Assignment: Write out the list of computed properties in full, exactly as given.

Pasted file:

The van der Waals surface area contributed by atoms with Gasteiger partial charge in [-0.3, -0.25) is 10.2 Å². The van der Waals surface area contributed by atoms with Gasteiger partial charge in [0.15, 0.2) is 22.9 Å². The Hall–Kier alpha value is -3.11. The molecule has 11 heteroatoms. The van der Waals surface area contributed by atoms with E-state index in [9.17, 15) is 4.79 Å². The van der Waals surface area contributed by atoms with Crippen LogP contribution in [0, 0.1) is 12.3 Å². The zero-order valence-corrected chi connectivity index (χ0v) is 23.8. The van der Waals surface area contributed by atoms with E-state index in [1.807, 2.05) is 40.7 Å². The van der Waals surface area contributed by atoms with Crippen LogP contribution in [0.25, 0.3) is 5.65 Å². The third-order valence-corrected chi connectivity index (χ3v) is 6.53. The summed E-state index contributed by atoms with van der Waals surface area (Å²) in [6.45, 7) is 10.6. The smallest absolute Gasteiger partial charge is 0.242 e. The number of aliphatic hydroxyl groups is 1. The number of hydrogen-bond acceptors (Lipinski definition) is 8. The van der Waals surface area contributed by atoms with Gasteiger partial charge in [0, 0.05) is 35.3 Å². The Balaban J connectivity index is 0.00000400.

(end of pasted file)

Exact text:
The van der Waals surface area contributed by atoms with Gasteiger partial charge in [-0.3, -0.25) is 10.2 Å². The van der Waals surface area contributed by atoms with Gasteiger partial charge in [0.15, 0.2) is 22.9 Å². The Hall–Kier alpha value is -3.11. The molecule has 11 heteroatoms. The van der Waals surface area contributed by atoms with E-state index in [9.17, 15) is 4.79 Å². The van der Waals surface area contributed by atoms with Crippen LogP contribution in [0, 0.1) is 12.3 Å². The zero-order valence-corrected chi connectivity index (χ0v) is 23.8. The van der Waals surface area contributed by atoms with E-state index in [1.807, 2.05) is 40.7 Å². The van der Waals surface area contributed by atoms with Crippen LogP contribution in [0.25, 0.3) is 5.65 Å². The third-order valence-corrected chi connectivity index (χ3v) is 6.53. The summed E-state index contributed by atoms with van der Waals surface area (Å²) in [6.45, 7) is 10.6. The smallest absolute Gasteiger partial charge is 0.242 e. The number of aliphatic hydroxyl groups is 1. The number of hydrogen-bond acceptors (Lipinski definition) is 8. The van der Waals surface area contributed by atoms with Gasteiger partial charge in [0, 0.05) is 35.3 Å². The Balaban J connectivity index is 0.00000400.